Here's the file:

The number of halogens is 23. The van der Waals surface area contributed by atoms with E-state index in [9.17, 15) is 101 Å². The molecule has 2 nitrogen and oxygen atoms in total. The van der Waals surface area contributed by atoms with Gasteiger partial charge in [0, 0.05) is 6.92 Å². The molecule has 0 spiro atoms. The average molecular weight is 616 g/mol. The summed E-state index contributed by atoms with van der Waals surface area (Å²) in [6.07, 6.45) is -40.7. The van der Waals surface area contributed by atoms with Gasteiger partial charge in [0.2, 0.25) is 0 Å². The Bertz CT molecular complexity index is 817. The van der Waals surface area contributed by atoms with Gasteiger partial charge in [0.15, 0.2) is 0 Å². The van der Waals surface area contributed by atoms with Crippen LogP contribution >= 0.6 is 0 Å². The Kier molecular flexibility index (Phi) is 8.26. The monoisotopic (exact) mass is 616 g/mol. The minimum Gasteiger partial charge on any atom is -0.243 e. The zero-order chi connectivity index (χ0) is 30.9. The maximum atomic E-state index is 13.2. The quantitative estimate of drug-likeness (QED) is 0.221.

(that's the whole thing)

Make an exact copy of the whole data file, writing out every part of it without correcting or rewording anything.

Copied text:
The number of halogens is 23. The van der Waals surface area contributed by atoms with E-state index in [9.17, 15) is 101 Å². The molecule has 2 nitrogen and oxygen atoms in total. The van der Waals surface area contributed by atoms with Gasteiger partial charge in [0, 0.05) is 6.92 Å². The molecule has 0 spiro atoms. The average molecular weight is 616 g/mol. The summed E-state index contributed by atoms with van der Waals surface area (Å²) in [6.07, 6.45) is -40.7. The van der Waals surface area contributed by atoms with Gasteiger partial charge in [0.2, 0.25) is 0 Å². The Bertz CT molecular complexity index is 817. The van der Waals surface area contributed by atoms with Gasteiger partial charge in [0.15, 0.2) is 0 Å². The van der Waals surface area contributed by atoms with Crippen LogP contribution >= 0.6 is 0 Å². The Kier molecular flexibility index (Phi) is 8.26. The monoisotopic (exact) mass is 616 g/mol. The minimum Gasteiger partial charge on any atom is -0.243 e. The zero-order chi connectivity index (χ0) is 30.9. The maximum atomic E-state index is 13.2. The quantitative estimate of drug-likeness (QED) is 0.221.